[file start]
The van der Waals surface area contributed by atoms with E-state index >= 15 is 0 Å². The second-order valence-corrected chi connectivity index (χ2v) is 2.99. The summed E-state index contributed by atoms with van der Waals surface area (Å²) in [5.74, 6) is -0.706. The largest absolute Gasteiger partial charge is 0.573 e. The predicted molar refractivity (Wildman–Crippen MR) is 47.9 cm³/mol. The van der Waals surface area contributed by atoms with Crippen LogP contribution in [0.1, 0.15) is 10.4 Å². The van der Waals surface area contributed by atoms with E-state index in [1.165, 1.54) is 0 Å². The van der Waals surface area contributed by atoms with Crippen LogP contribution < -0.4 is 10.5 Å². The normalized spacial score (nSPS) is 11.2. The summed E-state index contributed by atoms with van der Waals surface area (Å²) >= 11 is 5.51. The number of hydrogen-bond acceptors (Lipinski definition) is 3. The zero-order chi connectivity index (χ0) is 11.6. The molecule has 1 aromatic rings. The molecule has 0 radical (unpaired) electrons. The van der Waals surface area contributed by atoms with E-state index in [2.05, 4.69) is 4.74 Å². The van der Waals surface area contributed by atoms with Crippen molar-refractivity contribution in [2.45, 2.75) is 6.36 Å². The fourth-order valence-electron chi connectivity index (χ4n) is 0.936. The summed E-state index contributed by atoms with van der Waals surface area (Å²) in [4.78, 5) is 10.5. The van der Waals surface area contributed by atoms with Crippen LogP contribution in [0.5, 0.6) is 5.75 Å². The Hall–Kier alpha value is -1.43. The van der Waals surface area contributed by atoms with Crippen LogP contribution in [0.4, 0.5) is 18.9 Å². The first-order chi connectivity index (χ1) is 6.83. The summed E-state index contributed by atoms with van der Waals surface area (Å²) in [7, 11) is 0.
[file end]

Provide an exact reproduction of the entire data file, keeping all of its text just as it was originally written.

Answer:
The van der Waals surface area contributed by atoms with E-state index >= 15 is 0 Å². The second-order valence-corrected chi connectivity index (χ2v) is 2.99. The summed E-state index contributed by atoms with van der Waals surface area (Å²) in [5.74, 6) is -0.706. The largest absolute Gasteiger partial charge is 0.573 e. The predicted molar refractivity (Wildman–Crippen MR) is 47.9 cm³/mol. The van der Waals surface area contributed by atoms with Crippen LogP contribution in [0.1, 0.15) is 10.4 Å². The van der Waals surface area contributed by atoms with E-state index in [1.165, 1.54) is 0 Å². The van der Waals surface area contributed by atoms with Crippen LogP contribution < -0.4 is 10.5 Å². The normalized spacial score (nSPS) is 11.2. The summed E-state index contributed by atoms with van der Waals surface area (Å²) >= 11 is 5.51. The number of hydrogen-bond acceptors (Lipinski definition) is 3. The zero-order chi connectivity index (χ0) is 11.6. The molecule has 1 aromatic rings. The molecule has 0 radical (unpaired) electrons. The van der Waals surface area contributed by atoms with E-state index in [2.05, 4.69) is 4.74 Å². The van der Waals surface area contributed by atoms with Crippen molar-refractivity contribution in [2.45, 2.75) is 6.36 Å². The fourth-order valence-electron chi connectivity index (χ4n) is 0.936. The summed E-state index contributed by atoms with van der Waals surface area (Å²) in [4.78, 5) is 10.5. The van der Waals surface area contributed by atoms with Crippen LogP contribution in [0.5, 0.6) is 5.75 Å². The Hall–Kier alpha value is -1.43. The van der Waals surface area contributed by atoms with Crippen LogP contribution in [0.4, 0.5) is 18.9 Å². The first-order chi connectivity index (χ1) is 6.83. The summed E-state index contributed by atoms with van der Waals surface area (Å²) in [7, 11) is 0.